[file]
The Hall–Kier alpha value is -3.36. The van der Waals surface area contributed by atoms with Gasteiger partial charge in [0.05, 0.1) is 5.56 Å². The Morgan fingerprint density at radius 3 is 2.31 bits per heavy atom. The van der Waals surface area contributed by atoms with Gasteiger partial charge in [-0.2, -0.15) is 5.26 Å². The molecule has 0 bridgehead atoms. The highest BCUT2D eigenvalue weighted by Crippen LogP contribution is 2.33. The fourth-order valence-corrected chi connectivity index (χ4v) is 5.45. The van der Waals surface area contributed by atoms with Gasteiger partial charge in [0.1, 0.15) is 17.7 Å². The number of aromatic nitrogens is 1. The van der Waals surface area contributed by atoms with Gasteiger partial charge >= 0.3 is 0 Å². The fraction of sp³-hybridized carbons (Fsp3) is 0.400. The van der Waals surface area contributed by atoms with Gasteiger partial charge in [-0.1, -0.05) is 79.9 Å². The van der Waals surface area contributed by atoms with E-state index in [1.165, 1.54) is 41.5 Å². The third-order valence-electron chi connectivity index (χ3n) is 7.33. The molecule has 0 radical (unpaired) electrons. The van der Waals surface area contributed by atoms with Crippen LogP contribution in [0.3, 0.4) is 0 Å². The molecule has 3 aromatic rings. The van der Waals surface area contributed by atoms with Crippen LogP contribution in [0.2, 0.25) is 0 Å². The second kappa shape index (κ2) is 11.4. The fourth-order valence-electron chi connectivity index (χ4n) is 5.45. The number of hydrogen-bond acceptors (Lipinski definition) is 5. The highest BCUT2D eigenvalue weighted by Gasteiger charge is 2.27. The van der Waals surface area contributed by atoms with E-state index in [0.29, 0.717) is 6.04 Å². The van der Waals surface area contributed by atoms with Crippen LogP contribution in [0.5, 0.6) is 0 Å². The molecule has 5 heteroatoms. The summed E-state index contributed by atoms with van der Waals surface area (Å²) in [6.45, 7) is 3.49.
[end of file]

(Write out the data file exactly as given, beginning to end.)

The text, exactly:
The Hall–Kier alpha value is -3.36. The van der Waals surface area contributed by atoms with Gasteiger partial charge in [0.05, 0.1) is 5.56 Å². The Morgan fingerprint density at radius 3 is 2.31 bits per heavy atom. The van der Waals surface area contributed by atoms with Gasteiger partial charge in [-0.2, -0.15) is 5.26 Å². The molecule has 0 bridgehead atoms. The highest BCUT2D eigenvalue weighted by Crippen LogP contribution is 2.33. The fourth-order valence-corrected chi connectivity index (χ4v) is 5.45. The van der Waals surface area contributed by atoms with Gasteiger partial charge in [0.1, 0.15) is 17.7 Å². The number of aromatic nitrogens is 1. The van der Waals surface area contributed by atoms with Gasteiger partial charge >= 0.3 is 0 Å². The fraction of sp³-hybridized carbons (Fsp3) is 0.400. The van der Waals surface area contributed by atoms with Gasteiger partial charge in [-0.1, -0.05) is 79.9 Å². The van der Waals surface area contributed by atoms with E-state index in [1.165, 1.54) is 41.5 Å². The third-order valence-electron chi connectivity index (χ3n) is 7.33. The molecule has 0 radical (unpaired) electrons. The van der Waals surface area contributed by atoms with Crippen LogP contribution in [0.3, 0.4) is 0 Å². The molecule has 3 aromatic rings. The van der Waals surface area contributed by atoms with Crippen LogP contribution in [0.2, 0.25) is 0 Å². The second kappa shape index (κ2) is 11.4. The fourth-order valence-electron chi connectivity index (χ4n) is 5.45. The number of hydrogen-bond acceptors (Lipinski definition) is 5. The highest BCUT2D eigenvalue weighted by Gasteiger charge is 2.27. The van der Waals surface area contributed by atoms with E-state index in [0.29, 0.717) is 6.04 Å². The van der Waals surface area contributed by atoms with Crippen LogP contribution in [0.5, 0.6) is 0 Å². The molecule has 5 heteroatoms. The summed E-state index contributed by atoms with van der Waals surface area (Å²) in [6.45, 7) is 3.49.